An even foggier morning commute.

The populist, nationalist, far-right Sweden Democrats got 13% of the votes in this weekend’s elections, ending up as the third largest party. This awakes all kinds of negative feelings in me. On the one hand, the negative, ranging from simple distaste to worries about a future that echoes 1930s Germany.

And on the other hand a guilt-mixed gratitude that I share none of the worries and frustrations that have driven so many to vote against the “establishment”: I do not need to worry about unemployment, the social safety net, the availability of health care for the young and nursing for the elderly, integration and segregation, crime… Intellectually I know that several of these topics could become relevant to me personally with very short notice, but for now I blithely live on in my worryless world.

But what this also does is awake debate. I normally skip all the articles about politics in newspapers etc. They’re either full of dull questions about administrative details (who wants to lower which tax by how many percentage points) or about individual politicians (who was caught fiddling what rule, or who said what about somebody else).

And now, for the first time in forever, there are interesting articles about politics in the newspapers. They discuss ideology, the big issues, visions for the future. Oh there also are endless pages of discussion about who will or will not ally themselves with whom to form a government… but for the first time in years, or possibly EVER, I am reading and sharing articles about politics, such as this, and this. Good things might yet come out of this.

Foggy morning commute.

Forty-eight months; four years today.

It isn’t easy to be Adrian right now. He is anxious and worried. He is tired. He is irritable and sensitive. He is angry. There is something in him or his life that is not letting him just be.

He is worried and clingy. There’s no separation anxiety per se: he has no difficulty letting go of us, there are no tears when we drop him off at preschool, no problems sleeping in his own bed. But he wants to know all the time where I am, and if I by any chance go upstairs without telling him and he notices, he’s in tears and tells me to wait for him. In the morning when I leave for work he must get a chance to give me hugs and lots of kisses; just saying good-bye is not enough.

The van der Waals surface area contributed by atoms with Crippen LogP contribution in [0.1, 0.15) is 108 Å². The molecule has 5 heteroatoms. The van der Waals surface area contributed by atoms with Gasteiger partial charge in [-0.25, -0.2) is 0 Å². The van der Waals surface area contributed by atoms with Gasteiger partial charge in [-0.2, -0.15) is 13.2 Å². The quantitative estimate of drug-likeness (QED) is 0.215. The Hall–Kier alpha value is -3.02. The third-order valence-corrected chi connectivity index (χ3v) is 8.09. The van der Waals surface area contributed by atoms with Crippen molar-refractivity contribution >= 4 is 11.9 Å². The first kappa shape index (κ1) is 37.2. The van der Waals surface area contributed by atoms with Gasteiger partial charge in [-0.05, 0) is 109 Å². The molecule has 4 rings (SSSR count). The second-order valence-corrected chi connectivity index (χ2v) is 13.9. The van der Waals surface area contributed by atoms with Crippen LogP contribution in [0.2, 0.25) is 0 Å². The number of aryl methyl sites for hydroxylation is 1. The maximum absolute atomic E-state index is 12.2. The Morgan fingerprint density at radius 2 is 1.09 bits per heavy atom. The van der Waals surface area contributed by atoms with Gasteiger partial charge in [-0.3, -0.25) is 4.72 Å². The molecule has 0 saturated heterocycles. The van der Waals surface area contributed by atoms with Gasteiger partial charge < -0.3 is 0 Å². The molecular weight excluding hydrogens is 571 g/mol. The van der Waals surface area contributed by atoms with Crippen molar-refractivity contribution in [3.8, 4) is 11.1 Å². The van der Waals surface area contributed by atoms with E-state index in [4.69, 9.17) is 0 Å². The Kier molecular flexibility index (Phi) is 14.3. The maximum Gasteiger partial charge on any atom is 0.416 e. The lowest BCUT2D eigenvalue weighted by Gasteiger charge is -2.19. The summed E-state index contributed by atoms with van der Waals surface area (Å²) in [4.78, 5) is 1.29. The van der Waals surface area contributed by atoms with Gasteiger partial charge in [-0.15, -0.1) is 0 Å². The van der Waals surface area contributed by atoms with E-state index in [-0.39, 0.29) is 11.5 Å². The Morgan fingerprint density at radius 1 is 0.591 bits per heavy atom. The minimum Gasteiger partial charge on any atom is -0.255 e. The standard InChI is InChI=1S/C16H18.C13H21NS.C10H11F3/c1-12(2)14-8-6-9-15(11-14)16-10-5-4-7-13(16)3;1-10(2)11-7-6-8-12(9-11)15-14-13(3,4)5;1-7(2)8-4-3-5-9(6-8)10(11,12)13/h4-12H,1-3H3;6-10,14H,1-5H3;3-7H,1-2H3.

This weekend when we were walking in the forest he held on to someone’s hand almost all the time, and when he didn’t, he stayed within a few steps of us. When Ingrid falls behind on the way home from school – not far, maybe just 10 meters – he starts to worry. At birthday parties (which we’ve had at a pace of about once per week) he insists on me or Eric staying there during the entire party.

He is easily upset and inflexible. When things are not exactly the way he had planned or expected, he breaks down. No bananas in the house? “Then I won’t eat any breakfast at all!” Favourite pyjamas are in the laundry? “Then I don’t want go sleep at all!” He cries and shouts and stomps out of the room.

Sometimes just saying no to him is enough, even in the kindest possible tone. Sometimes it doesn’t even need to be an explicit no, even something like “be careful here, the saucepan is hot” can cause tears and drama.

If it’s me causing the problem (by warning him about hot saucepans for example) “then I won’t talk to you” and “I want to be by myself!” or “then you’re the stupidest mum in the world!”

It’s always worst when he is tired or when he has low blood sugar. Mornings are sensitive, especially before breakfast on weekday mornings when we have to wake him. Evenings likewise. We are very careful not to let him stay up too late because it will only end badly, and have repercussions the morning after, too.

He’s almost always tired when I pick him up at preschool – I suspect he may not eat enough. He used to ride his balance bike to and from preschool; now he’s always too tired and I bring him home on the back of my bike. And he always needs at least one banana immediately after preschool. Some days he eats three during the 5 or 10 minutes it takes us to get to Ingrid’s school.

The rest of us try to compensate. We do our best to be extra flexible and accommodative, to break bad news (such as the lack of bananas) gently. To mention alternatives, but suggest no solutions; to give choices, but not too many. It can become pretty taxing mentally, to have to be so careful around him.

In between he is friendly, kind and sweet. Then he tells me I’m the best mum in the world. He asks me how my day was and likes to listen to me to describe everything I did during the day.